The Ritz Hotel, London

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Inside The Ritz. No scruffs there.

The Ritz London is the most conservative and strict tea room/hotel in the world. The dress code at The Ritz involves men wearing black suits with ties and shoes. Women must wear pink cocktail dresses with black heels. Trainers, pyjamas, sportswear, Spandex, or dirty clothes are verboten. These are severely punished by the Ritz police, a form of police who are not to be messed with. Punishments involve heavy fines and deportation. That means being kicked out forever.

Compulsory champers

The food and drink are tiny sandwiches with salmon and cream cheese, egg and cress and cucumber. And you don't get second helpings; this is not a buffet, this is a tearoom. Drinks involved are tea, coffee and water. Alcohol and fizzy drinks are not allowed; if smuggled in, the punishment is as mentioned above. Likewise, nobody is allowed in the tearoom drunk or on drugs.

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History[edit]

The Ritz Hotel was originally built as the Fritz Hotel by Fred 'Fritz' Katzenjammer in 1900. The name change happened in the First World War, when the RAF targeted the hotel as a suspected secret German hide-out. It then became The Ritz Hotel. Thanks to its location between Piccadilly Circus and Green Park, the hotel became a popular venue — if you were ultra-rich. The Ritz considered itself the premiere hotel, challenged only by others like The Dorchester, Claridge's, and the Savoy.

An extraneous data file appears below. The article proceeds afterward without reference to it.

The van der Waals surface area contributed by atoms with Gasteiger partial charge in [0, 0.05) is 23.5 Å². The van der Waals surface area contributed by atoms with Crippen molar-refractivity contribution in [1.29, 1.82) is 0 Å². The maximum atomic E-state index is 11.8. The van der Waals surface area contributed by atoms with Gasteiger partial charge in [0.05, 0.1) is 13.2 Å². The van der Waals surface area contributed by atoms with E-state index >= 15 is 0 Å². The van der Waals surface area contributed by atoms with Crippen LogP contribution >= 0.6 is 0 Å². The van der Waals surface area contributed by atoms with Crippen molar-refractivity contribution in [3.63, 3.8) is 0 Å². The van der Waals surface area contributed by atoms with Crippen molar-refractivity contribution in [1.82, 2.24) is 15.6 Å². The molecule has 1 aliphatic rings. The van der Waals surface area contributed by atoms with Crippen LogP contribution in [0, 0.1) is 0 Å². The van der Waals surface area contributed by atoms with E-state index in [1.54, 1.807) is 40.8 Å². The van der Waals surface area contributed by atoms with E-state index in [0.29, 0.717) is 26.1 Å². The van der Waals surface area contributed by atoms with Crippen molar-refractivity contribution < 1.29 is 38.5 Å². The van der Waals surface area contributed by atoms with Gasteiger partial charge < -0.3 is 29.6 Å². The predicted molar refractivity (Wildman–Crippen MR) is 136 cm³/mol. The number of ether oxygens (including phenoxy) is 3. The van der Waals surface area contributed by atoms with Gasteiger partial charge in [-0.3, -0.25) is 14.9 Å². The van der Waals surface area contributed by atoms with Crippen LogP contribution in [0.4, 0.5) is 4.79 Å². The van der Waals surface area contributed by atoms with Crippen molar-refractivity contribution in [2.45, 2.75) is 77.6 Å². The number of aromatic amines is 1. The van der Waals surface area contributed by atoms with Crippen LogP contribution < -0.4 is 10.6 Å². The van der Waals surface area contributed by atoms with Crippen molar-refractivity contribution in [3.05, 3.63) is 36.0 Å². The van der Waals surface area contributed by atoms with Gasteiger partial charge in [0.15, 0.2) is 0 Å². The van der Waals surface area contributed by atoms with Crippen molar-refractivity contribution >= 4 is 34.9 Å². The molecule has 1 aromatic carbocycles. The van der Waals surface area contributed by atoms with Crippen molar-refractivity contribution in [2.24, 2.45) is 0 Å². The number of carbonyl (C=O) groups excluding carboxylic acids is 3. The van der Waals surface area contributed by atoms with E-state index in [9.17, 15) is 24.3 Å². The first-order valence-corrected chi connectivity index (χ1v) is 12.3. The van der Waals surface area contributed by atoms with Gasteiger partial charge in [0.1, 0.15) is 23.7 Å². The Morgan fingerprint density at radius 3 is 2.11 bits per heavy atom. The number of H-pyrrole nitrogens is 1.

The song[edit]

A typical stage performance of the song

In 1929, George Gershwin was barred from the hotel on account of his allegedly 'vulgar clothes' (pictured). Gershwin saw that everyone else dressed up to enter the hotel and penned Puttin' on the Ritz as a criticism of the Ritz dress code. As Gershwin remembered (shortly before pegging it):

The song was meant to be an attack on this place. If I had liked it, I would have called it the Savoy Truffle instead. Then Fred Astaire said to me it would be a great song for him to hoof around stage on. So I wrote the song in my pyjamas. I had run out of paper that night.

Surprisingly, The Ritz didn't take offence at the song. They wondered if they could pursue a trademark infringement, but in those days, people were less mercenary. That has since changed. The song was later covered by Gene Wilder, with Frankenstein's monster on the refrains (pictured). Ukrainians produced a translated version in Russian, again featuring social criticism, named Putin on the Blitz.